Technology is playing a central role in helping the world come to grips with the health and economic impacts of the pandemic. In addition to the provision and delivery of medical services, technology is providing several businesses with a lifeline to survive the economic downturn.
Indeed, governments are preparing for the future by investing in their digital economy. COVID-19 is accelerating the process, as governments are increasingly acknowledging that post-pandemic recovery is going be long and slow. In this context, the value of digital competitiveness will shine through.
The US has topped the latest IMD World Digital Competitiveness Ranking for 2020, released yesterday, and is followed by Singapore and Denmark. Hong Kong and South Korea are the others from Asia in the global top 10.
The ranking measures the capacity and readiness of 63 economies worldwide to adopt and explore digital technologies for economic and social transformation. It relies on three factors: knowledge, which captures the intangible infrastructure necessary for the learning and discovery dimensions of technology; technology, which quantifies the landscape of developing digital technologies; and future readiness, that examines the level of preparedness of an economy to assume its digital transformation. Most of the survey responses were received during the first wave of COVID-19.
Unravel spoke with José Caballero, Senior Economist at the IMD World Competitiveness Center, about this year’s rankings, why some countries have done better than the others, and areas in which emerging economies have catching up to do.
Unravel: What do we mean by future readiness? Which countries do well across this parameter?
José Caballero: Future readiness measures the preparedness and adoption of technology in a country so as to take advantage of digital transformation. This factor is led by Denmark followed by the US, South Korea, Netherlands and Switzerland.
Unravel: Six of the top 10 are European countries. What are they doing better than others?
Mr Caballero: Their strengths vary. Denmark excels in future readiness. Sweden and Switzerland’s performances are stronger in knowledge. While the Netherlands’ and Finland’s strength are in future readiness, Norway’s is in technology. Such a variety is evidence of the lack of an “universal approach” to digital competitiveness.
Unravel: What are some key factors contributing to the US’ success?
Mr Caballero: The US performance is largely driven by the knowledge and future readiness factors. More specifically, it is sustained by factors related to scientific concentration (for example, percentage of scientific and technical employment and the use of robots in education and R&D), capital (such as, availability of venture capital), adaptive attitudes (for example, e-participation) and business agility (for instance, world robots’ distribution or the percentage share of world robots).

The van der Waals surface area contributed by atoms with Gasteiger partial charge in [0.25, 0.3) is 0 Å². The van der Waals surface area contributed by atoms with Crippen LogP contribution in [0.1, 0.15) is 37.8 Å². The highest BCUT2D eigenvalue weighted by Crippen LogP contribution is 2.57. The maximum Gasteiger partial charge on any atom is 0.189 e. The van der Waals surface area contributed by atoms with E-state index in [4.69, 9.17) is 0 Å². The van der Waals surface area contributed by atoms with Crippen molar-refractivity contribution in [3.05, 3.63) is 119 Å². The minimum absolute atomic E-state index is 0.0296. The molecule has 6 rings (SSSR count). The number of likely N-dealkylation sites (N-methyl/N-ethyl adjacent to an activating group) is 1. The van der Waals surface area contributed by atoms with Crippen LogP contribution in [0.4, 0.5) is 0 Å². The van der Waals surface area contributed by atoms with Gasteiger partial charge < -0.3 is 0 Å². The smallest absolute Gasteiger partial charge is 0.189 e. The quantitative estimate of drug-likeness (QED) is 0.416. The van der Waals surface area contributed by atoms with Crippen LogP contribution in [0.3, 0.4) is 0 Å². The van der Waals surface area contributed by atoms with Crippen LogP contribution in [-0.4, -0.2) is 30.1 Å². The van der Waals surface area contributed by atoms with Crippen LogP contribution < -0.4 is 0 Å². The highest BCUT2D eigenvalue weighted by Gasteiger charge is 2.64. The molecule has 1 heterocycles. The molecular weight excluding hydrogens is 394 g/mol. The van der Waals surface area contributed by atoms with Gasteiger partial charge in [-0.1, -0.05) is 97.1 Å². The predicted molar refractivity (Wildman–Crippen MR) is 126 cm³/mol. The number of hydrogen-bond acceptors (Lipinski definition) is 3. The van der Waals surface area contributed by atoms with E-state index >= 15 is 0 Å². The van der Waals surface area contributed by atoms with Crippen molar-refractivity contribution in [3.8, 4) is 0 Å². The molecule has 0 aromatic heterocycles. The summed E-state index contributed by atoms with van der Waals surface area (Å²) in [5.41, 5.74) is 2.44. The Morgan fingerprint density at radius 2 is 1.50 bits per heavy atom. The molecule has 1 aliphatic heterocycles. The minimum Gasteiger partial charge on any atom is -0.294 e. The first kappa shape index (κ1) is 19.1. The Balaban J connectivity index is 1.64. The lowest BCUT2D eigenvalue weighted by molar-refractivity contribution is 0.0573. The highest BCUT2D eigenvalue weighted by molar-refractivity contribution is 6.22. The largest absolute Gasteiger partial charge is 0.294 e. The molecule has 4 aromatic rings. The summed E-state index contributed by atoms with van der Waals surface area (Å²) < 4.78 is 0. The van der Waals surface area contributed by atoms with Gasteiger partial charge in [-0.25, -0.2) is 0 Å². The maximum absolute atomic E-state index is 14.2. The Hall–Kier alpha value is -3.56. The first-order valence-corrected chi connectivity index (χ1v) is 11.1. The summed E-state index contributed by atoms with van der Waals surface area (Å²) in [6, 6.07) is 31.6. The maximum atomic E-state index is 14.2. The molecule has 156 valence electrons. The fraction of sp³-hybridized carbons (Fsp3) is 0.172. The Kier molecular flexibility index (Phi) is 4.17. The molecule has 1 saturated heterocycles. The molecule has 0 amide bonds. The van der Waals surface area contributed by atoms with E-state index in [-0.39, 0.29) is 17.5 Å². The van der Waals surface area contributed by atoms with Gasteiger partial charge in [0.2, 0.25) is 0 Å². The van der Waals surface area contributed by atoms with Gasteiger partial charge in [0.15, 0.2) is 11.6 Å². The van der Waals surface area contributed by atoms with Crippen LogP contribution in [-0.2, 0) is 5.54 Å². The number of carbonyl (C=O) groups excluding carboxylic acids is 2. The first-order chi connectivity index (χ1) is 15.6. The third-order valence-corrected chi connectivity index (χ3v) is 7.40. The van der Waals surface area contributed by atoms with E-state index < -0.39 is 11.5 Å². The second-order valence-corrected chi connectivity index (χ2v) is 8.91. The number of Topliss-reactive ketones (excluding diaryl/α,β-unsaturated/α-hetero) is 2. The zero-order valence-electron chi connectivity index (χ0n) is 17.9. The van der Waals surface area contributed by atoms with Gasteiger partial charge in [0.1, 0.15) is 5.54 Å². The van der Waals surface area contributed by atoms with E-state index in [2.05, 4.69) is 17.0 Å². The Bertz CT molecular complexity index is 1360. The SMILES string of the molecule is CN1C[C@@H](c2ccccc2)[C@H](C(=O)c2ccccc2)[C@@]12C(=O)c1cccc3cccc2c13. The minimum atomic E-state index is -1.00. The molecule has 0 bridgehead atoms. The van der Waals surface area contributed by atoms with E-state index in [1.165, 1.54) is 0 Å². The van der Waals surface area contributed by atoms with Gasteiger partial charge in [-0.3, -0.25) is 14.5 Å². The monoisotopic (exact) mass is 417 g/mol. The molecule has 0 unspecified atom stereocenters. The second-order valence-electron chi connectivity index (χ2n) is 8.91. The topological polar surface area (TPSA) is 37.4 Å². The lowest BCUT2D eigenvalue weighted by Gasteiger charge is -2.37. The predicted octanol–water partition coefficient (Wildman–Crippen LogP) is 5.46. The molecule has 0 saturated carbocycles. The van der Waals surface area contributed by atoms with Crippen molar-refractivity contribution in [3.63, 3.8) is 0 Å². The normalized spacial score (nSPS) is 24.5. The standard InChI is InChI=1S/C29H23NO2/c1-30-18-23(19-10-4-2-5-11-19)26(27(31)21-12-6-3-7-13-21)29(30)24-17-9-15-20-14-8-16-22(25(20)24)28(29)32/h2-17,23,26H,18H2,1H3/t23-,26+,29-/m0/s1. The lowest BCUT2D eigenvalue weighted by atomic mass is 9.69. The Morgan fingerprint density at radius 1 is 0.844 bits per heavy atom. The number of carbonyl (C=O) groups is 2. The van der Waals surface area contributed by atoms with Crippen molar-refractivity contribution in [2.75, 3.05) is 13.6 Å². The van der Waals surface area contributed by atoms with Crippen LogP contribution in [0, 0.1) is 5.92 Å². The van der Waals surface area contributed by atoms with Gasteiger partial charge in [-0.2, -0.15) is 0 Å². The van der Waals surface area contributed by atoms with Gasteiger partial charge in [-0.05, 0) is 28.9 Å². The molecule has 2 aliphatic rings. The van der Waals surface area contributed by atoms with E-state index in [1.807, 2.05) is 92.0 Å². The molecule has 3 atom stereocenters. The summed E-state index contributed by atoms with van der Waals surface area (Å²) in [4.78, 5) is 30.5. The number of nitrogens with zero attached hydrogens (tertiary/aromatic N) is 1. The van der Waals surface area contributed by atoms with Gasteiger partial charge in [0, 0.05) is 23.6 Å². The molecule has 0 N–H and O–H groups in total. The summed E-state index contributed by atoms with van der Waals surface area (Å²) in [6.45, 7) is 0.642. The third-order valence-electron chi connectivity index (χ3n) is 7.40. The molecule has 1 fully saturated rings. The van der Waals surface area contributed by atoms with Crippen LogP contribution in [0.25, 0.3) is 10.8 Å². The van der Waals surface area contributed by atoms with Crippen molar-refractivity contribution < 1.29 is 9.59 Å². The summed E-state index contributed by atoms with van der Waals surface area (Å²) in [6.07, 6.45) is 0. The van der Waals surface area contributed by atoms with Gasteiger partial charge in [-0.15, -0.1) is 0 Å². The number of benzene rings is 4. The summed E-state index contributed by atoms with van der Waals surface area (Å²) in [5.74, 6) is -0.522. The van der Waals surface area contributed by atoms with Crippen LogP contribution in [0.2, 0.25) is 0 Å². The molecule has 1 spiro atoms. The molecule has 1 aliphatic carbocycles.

Unravel: Singapore is the best performing Asian country. What has it done better than other Asian countries?
Mr Caballero: Singapore’s advantages are mainly in its performance in the knowledge and technology factors (in which it ranks 2nd and 1st, respectively). Specifically, Singapore tops the rankings in talent, and in the regulatory and technological frameworks.
Unravel: China has been one of the top performers, improving its ranking from 30 in 2018 to 16 this year. What helps explain this improvement?
Mr Caballero: China’s improvement is driven by boosts in talent (19th to 13th), scientific concentration (9th to 2nd) and adaptive attitudes (24th to 17th). In particular, China advances in measures of scientific and technical employment, high-tech patent grants, IT & media stock market capitalisation, e-participation and e-government.
Unravel: Hong Kong has moved up from 11 to 5 in the same timeframe, despite the political turmoil over the past year. Has political turmoil impacted its performance in any way?
Mr Caballero: On the one hand, it is important to note that some of the hard data employed in the construction of the rankings may lag by one to two years, due to availability. In this sense, some indicators may not yet capture any effect of the political situation in Hong Kong. On the other hand, the survey-based indicators are current to the year of publication. In seven of those indicators (of a total of 20), Hong Kong presents some decline – for example, in the availability of foreign highly-skilled personnel and the effectiveness of public-private partnerships. Such drops reflect an increase in negative perceptions among the executives’ surveyed. However, it is impossible to assume that such shift in perceptions is directly linked to Hong Kong’s political situation.
Unravel: Would you say countries that have performed well in the rankings are better prepared for a post-COVID world?
Mr Caballero: The digital ranking is not designed to capture events such as the COVID-19 crisis. Intuitively, however, we can argue that countries that excel in the future readiness factor, particularly in adaptive attitudes and business agility, are equipped with the flexibility in terms of technological adoption to better circumnavigate the current crisis.
Unravel: What are some of the areas in which emerging economies lag, and how can they improve their performance in the rankings?
Mr Caballero: Emerging economies’ performance in the knowledge factor (or the know-how necessary to discover, understand and build new technologies) and technology factor (or the overall context that enables the development of digital technologies) are on average lower.
This reflects the need to tackle the development of talent, reinforce their current education strategies, strengthen the different factors that lead to scientific concentration and promote policies that are conducive to technological development. In doing so, emerging economies would advance the development and adoption of digital technologies.